Atlantic Council

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Mrs. Mimi Kodheli Addresses Strategy Session at the Atlantic Council


Albanian Defense Minister Mimi Kodheli spoke to an invited audience on October 28 at a policy strategy session hosted by the Council's Brent Scowcroft Center on International Security. Here is the text of her address:

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Technological advancements have led to an energy revolution in the United States.

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Technological advancements in a combination of computer-aided horizontal drilling and hydraulic fracturing have led to an energy revolution in the United States. The United States is set to surpass Saudi Arabia as the largest producer of oil by 2017 and could become a net exporter by 2030. This shale gas revolution has already had a profound impact on the global energy landscape, according to Brent Scowcroft Center on International Security Senior Fellow Robert A. Manning.

In The Shale Revolution and the New Geopolitics of Energy, Manning explains that the shale revolution affects everything from the makeup of the global energy market to America’s core strategic interests abroad. This new glut of supply has completely changed the conversation on energy supplies from one of peak supply to one of peak demand and has completely shifted the center of oil production from the Middle East to the western hemisphere. While oil prices will always be vulnerable to global instability, Manning foresees a far different geopolitical situation, where America has more leverage and independence in its foreign policy. For example, Asia’s booming demand for energy will require those nations (and China in particular) to share the burden of keeping shipping lanes secure. Manning recommends that the US embrace this revolution head on, working with all stakeholders to establish strong safety standards and best practices, and reforming institutions such as the International Energy Agency to reflect this fast-approaching new reality.

How would both the United States and Cuba attending the Summit of the Americas impact their relationship?

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For the past two decades, the Summit of the Americas has convened the western hemisphere’s heads of state without the participation of Cuba. That is likely about to change. In April 2015, Panama will host the next summit. An invitation will be extended to the Cuban government.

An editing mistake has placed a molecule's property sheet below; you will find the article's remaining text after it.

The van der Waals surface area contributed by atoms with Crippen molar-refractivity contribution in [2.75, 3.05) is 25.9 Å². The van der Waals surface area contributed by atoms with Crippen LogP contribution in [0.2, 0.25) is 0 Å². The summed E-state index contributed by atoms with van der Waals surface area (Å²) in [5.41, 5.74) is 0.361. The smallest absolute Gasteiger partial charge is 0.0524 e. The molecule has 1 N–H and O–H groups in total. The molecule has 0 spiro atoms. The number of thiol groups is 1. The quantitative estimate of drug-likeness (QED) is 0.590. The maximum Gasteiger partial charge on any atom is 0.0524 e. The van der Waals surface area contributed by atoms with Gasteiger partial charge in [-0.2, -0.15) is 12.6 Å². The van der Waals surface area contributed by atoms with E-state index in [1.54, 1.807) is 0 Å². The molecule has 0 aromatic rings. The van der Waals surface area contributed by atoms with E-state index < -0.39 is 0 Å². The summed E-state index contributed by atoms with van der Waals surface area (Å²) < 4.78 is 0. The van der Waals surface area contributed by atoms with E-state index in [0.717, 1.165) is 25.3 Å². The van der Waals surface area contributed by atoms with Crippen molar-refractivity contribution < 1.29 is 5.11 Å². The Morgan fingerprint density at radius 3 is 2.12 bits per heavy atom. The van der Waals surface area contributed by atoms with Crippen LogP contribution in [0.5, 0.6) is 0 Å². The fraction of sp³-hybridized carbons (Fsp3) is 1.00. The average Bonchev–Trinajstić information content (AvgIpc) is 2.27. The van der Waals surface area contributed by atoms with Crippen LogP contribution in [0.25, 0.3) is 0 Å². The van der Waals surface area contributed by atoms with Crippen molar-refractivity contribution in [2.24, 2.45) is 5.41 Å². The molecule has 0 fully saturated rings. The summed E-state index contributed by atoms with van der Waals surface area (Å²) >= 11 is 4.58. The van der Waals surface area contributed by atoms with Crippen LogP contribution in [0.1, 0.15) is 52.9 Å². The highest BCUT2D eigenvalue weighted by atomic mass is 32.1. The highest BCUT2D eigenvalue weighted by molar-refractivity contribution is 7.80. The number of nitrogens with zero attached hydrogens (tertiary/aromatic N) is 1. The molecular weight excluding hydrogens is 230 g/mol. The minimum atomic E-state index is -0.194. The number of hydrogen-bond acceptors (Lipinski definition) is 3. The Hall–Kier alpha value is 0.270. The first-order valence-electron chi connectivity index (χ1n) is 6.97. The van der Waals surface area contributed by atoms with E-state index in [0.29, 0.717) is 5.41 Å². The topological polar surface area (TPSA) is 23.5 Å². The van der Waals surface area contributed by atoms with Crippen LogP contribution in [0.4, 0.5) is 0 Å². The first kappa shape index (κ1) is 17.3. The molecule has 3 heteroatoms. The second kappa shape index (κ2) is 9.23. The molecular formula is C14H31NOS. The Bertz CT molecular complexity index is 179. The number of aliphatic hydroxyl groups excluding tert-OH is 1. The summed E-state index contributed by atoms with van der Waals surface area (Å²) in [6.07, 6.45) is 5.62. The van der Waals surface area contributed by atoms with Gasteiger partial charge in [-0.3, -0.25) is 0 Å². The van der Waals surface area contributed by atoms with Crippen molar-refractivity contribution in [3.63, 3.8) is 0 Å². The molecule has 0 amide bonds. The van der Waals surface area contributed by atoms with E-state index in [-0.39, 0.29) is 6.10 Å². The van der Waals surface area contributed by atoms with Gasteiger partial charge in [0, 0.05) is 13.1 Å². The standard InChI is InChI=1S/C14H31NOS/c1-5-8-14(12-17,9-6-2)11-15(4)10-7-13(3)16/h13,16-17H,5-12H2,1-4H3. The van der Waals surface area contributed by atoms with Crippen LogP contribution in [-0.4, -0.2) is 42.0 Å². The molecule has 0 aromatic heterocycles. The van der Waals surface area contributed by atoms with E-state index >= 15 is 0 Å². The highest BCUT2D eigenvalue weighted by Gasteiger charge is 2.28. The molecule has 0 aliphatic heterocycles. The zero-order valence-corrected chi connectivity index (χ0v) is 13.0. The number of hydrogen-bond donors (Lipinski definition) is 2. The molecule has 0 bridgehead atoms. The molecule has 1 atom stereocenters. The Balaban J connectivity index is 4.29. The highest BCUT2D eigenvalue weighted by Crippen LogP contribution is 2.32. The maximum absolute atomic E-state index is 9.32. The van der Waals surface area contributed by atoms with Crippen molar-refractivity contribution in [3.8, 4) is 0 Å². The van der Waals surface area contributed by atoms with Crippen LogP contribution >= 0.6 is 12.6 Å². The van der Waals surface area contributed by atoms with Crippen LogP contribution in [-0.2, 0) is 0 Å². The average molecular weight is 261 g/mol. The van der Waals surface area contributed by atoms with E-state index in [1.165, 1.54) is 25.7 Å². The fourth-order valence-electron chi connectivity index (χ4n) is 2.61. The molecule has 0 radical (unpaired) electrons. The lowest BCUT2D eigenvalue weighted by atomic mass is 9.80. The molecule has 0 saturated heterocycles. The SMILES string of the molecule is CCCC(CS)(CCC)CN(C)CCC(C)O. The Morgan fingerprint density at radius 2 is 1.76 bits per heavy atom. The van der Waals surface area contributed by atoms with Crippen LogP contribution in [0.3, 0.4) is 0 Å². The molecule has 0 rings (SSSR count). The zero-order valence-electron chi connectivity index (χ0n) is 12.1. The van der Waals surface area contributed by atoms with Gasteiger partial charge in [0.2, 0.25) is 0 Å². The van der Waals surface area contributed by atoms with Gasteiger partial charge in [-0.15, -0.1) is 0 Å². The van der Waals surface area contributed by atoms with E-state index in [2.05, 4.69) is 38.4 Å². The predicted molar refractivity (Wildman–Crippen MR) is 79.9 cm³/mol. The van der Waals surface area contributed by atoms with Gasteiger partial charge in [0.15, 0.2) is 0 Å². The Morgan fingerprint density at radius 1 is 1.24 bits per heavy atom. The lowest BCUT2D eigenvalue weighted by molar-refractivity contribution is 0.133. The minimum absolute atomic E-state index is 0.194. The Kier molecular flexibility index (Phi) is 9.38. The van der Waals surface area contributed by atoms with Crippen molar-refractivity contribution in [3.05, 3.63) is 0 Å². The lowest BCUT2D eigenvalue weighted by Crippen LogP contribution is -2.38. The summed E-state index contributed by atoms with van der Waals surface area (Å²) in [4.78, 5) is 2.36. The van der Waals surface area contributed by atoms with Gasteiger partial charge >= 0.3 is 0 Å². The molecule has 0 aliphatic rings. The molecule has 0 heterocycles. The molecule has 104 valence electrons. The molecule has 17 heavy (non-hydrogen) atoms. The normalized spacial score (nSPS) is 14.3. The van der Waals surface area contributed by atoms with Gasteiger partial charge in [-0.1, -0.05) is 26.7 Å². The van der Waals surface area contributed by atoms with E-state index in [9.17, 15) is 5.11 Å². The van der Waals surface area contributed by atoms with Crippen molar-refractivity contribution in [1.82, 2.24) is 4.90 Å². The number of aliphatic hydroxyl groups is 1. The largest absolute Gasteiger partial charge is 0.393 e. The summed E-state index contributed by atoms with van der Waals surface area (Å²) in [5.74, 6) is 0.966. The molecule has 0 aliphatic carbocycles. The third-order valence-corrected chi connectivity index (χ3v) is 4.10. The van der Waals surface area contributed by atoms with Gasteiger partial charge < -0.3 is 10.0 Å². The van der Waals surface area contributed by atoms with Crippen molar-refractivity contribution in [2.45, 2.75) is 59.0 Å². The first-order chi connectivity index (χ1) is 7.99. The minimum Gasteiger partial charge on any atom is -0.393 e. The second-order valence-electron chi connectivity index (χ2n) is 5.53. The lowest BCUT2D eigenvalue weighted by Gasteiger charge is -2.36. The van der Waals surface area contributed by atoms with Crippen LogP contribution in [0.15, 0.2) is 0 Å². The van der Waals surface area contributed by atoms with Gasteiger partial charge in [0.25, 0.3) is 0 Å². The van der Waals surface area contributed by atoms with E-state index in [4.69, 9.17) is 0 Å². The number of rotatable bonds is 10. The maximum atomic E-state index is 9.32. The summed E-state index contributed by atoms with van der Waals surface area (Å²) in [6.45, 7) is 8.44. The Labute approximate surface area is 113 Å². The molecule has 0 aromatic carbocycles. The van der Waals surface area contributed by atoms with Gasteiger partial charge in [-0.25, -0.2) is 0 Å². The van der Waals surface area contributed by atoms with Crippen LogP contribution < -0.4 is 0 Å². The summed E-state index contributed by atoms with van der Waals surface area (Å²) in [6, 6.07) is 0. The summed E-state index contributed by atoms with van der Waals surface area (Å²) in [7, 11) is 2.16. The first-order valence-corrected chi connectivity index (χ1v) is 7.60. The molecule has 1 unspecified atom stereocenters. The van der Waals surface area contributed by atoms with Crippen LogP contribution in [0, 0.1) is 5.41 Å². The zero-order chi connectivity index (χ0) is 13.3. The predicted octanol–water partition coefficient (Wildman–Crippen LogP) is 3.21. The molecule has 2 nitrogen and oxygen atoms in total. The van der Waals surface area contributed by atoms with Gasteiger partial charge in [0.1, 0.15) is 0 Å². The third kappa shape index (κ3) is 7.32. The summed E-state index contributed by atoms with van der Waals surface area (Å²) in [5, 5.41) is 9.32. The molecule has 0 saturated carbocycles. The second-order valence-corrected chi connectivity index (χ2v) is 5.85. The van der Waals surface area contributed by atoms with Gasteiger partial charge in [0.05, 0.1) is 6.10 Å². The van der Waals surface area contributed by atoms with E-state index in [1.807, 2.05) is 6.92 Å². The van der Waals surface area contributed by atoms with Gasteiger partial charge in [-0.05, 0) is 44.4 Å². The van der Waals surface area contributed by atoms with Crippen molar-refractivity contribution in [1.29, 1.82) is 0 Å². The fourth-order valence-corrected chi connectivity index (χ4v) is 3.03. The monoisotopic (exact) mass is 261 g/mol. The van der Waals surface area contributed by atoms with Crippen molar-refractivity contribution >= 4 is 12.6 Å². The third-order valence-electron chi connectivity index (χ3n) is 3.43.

The United States has long opposed Cuba’s participation in the summit—and President Obama has yet to confirm the United States’ attendance—but all signs indicate that both he and President Raúl Castro will be there. In December 2013, they briefly shook hands at the funeral of former South African President Nelson Mandela. That encounter caused a lot of commotion and no policy change. Will the summit be different?

This meeting is ripe with opportunities for the countries to attack each other. The United States is pushing to add a civil society component to the agenda that puts democracy front and center. Cuba could use the economic discussions to highlight the damage caused by the US trade embargo. But the summit could also present an opportunity to implement policy options that reduce tensions and open the door for further cooperation.

In this month’s Spotlight we ask: How would both the United States and Cuba attending the Summit of the Americas impact their relationship?

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The final results of parliamentary elections had yet to be announced, but Rachid Ghannouchi, head of Tunisia's moderate Muslim Ennahda party, called the head of a secular alliance, Nidaa Tounes, on Monday to congratulate him on what appeared to be a decisive secularist victory.

Once again, Tunisia – the country where the Arab spring began in late 2010 – is showing other countries how post-authoritarian politics should be played.

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In a new Atlantic Council issue brief titled “Reforming Tunisia’s Troubled Security Sector,” Rafik Hariri Center for the Middle East nonresident fellow and security sector reform activist Bassem Bouguerra explains the barriers to reforming the North African country’s troubled security apparatus and offers possible paths forward for reform.